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In Empty Lands
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The First Snowfall of the Season

The Battle of the First Snowfall

Aragorn had left the valley once more, apparently having some last business to deal with concerning his own people, and Boromir noted that both Frodo and the Lady Arwen appeared quieter with the knowledge that the northern Ranger was no longer within the Last Homely House. The smiths, aided by Gimli son of Glóin, were seeing to the final polishing of the newly reforged sword; the two younger Hobbits were making excellent strides in their mastery of their own blades; and Mithrandir was keeping Frodo busy within the libraries of the place examining maps and questioning Master Elrond about every detail he remembered regarding the peredhel’s own time spent within the walls of Mordor and his one visit to the Sammath Naur.

A snowfall had indeed begun during the night after the reforging of Andúril, but the wind had switched during the darkest hours to come from first the south and then the west. Before the dawn the snow had turned to a driving rain, leaving trees stripped bare of leaves gone brown and crumbling, and many of the walks muddy and trickling runoff. All seemed to be watching the windows, and particularly Frodo Baggins himself, as if now that the date for their leave-taking was set he both longed and dreaded for it to finally come. How much he paid attention to the maps and constant stream of talk and information that the Wizard maintained Boromir could not be certain; he knew only that when Master Bilbo would take his kinsman by the hand and lead him away, insisting that Gandalf was only going to heighten Frodo’s own anxiety or overwhelm him with more information than he could deal with, that the younger Hobbit appeared relieved.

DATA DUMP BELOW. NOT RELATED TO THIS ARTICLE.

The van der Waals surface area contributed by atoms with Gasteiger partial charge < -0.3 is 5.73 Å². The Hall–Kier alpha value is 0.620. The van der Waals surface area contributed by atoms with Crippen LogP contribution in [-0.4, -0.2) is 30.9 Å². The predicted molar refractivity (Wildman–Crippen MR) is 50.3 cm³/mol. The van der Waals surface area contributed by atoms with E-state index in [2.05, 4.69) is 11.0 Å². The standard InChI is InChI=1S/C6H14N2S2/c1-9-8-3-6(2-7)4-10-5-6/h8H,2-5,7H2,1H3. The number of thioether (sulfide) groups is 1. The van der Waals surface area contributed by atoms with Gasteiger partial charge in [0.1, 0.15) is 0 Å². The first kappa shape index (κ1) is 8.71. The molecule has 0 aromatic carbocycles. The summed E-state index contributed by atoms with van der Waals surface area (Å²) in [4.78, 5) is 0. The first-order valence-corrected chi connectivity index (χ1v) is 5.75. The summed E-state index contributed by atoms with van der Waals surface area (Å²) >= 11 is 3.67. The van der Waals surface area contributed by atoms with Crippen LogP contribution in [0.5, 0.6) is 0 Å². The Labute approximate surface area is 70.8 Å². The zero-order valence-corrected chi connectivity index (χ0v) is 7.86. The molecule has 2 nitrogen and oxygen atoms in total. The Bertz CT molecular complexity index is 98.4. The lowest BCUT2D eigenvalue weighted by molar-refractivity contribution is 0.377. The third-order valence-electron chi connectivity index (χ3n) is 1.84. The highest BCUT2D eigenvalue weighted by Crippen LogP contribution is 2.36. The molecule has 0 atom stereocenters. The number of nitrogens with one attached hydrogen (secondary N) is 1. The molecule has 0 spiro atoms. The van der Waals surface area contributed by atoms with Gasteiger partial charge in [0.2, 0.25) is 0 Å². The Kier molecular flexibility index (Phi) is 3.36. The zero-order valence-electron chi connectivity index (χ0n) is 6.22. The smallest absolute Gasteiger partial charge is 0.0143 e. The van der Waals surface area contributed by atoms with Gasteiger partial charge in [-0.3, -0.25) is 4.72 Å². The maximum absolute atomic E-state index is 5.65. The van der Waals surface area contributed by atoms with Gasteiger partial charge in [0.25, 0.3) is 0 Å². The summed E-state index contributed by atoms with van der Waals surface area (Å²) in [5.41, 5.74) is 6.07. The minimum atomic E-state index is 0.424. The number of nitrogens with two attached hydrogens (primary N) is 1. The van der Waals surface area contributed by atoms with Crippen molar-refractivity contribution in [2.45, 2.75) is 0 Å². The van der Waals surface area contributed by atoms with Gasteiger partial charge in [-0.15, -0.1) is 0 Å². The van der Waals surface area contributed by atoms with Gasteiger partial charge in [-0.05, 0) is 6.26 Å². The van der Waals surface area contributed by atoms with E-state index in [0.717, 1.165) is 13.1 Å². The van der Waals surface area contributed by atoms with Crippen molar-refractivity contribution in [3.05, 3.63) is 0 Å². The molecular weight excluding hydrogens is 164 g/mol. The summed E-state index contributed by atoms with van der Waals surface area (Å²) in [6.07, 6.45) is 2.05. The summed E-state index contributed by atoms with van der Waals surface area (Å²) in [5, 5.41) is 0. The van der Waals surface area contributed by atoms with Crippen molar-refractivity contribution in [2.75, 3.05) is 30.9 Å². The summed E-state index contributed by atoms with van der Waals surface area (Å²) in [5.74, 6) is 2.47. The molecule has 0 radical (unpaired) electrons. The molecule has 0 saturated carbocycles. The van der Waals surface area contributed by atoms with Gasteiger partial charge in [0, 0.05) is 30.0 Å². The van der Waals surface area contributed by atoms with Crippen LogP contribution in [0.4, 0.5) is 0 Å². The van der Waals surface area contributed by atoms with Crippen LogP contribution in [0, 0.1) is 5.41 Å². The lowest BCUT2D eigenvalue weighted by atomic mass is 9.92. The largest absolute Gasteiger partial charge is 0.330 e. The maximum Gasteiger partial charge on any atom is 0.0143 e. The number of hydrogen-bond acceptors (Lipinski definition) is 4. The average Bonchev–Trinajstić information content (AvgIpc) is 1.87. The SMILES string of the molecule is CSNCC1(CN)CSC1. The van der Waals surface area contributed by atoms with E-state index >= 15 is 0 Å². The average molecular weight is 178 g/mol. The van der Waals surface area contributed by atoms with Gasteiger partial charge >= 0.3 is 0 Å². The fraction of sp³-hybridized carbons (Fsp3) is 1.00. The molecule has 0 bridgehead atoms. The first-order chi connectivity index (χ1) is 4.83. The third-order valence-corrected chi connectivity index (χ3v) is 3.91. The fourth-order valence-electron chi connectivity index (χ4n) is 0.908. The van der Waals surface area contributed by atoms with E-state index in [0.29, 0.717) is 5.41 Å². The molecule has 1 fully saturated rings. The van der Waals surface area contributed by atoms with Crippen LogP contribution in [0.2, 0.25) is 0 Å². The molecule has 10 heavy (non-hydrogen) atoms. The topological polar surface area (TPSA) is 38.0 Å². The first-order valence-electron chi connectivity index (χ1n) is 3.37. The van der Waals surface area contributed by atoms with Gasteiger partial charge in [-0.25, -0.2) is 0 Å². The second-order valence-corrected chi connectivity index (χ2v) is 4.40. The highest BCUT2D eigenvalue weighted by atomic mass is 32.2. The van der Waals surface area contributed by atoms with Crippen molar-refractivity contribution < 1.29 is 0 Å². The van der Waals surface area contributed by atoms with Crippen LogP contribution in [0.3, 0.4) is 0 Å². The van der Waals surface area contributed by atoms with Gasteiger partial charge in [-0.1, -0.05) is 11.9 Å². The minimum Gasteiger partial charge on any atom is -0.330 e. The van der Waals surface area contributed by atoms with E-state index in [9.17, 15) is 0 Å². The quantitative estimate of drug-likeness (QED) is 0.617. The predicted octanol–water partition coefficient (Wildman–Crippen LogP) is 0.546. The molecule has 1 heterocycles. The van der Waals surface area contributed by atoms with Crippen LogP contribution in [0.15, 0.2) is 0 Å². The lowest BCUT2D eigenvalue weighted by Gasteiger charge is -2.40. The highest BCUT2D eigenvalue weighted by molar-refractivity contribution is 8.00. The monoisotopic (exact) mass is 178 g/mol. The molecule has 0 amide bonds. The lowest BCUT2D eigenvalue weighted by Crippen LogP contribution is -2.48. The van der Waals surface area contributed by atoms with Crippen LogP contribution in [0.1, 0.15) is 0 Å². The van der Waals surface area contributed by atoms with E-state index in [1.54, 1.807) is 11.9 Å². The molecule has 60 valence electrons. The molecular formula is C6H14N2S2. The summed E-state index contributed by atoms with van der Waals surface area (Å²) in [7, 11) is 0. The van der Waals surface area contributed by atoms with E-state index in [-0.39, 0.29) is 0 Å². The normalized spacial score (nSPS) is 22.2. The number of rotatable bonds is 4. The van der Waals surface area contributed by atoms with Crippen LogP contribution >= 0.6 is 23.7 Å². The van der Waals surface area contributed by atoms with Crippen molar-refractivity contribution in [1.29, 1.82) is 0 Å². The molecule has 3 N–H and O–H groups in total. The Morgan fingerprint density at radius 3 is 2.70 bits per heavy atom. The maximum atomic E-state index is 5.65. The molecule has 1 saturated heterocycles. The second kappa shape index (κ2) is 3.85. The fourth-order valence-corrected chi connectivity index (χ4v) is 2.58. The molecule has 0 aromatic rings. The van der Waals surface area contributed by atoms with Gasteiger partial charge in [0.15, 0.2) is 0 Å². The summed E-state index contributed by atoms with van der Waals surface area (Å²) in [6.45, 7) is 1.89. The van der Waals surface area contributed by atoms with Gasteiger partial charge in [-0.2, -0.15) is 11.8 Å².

Late the fourth afternoon after the reforging, he came across Frodo in a gallery, not looking at the frescoes that decorated the walls or the ancient weaponry that leaned with mock carelessness in the corners, but standing, hands behind his back, staring at the grey landscape outside the large window in the north wall. “It will most likely snow again tonight,” the Hobbit remarked as Boromir entered the hall, apparently having heard the footsteps of the Man that Boromir himself did not realize were audible. “Perhaps this time it will remain more than an hour or two.”

“Perhaps, Little One,” Boromir said.

Frodo turned, one expressive brow raised as he searched the Man’s face. “I am the tallest of the five of us Hobbits,” he noted.

“Yet still to my eyes the five of you appear particularly small and vulnerable,” Boromir returned. “I worry about how you and your fellows shall fare once we are out walking through the wilds of this northern clime.”

Frodo asked, “Is it indeed warmer in the southlands where you live?”

Boromir came to stand by him and looked outside the window at the rather barren-appearing garden to be seen. He shrugged as he considered the question. “It is rarely cold enough to snow there, although we seem to get one or two snowfalls per year. But our days do not grow dark as early as happens here. It has been rather a surprise to find the light failing less than four marks after noon.”

Frodo shrugged slightly. “That is only because it is winter now. In the summer the daylight lasts until late in the evening, and it is often a struggle to convince our younger children that, yes, it is time for them to go to bed if they intend to have a full day of play tomorrow. Gandalf told me when I asked about it that it has to do with how far north one is—the further north or south of a certain point, he said, the greater the difference between the length of daylight hours in summer and winter.”

“So we have been told also in Gondor,” Boromir admitted. “But until now I did not understand how true that was.”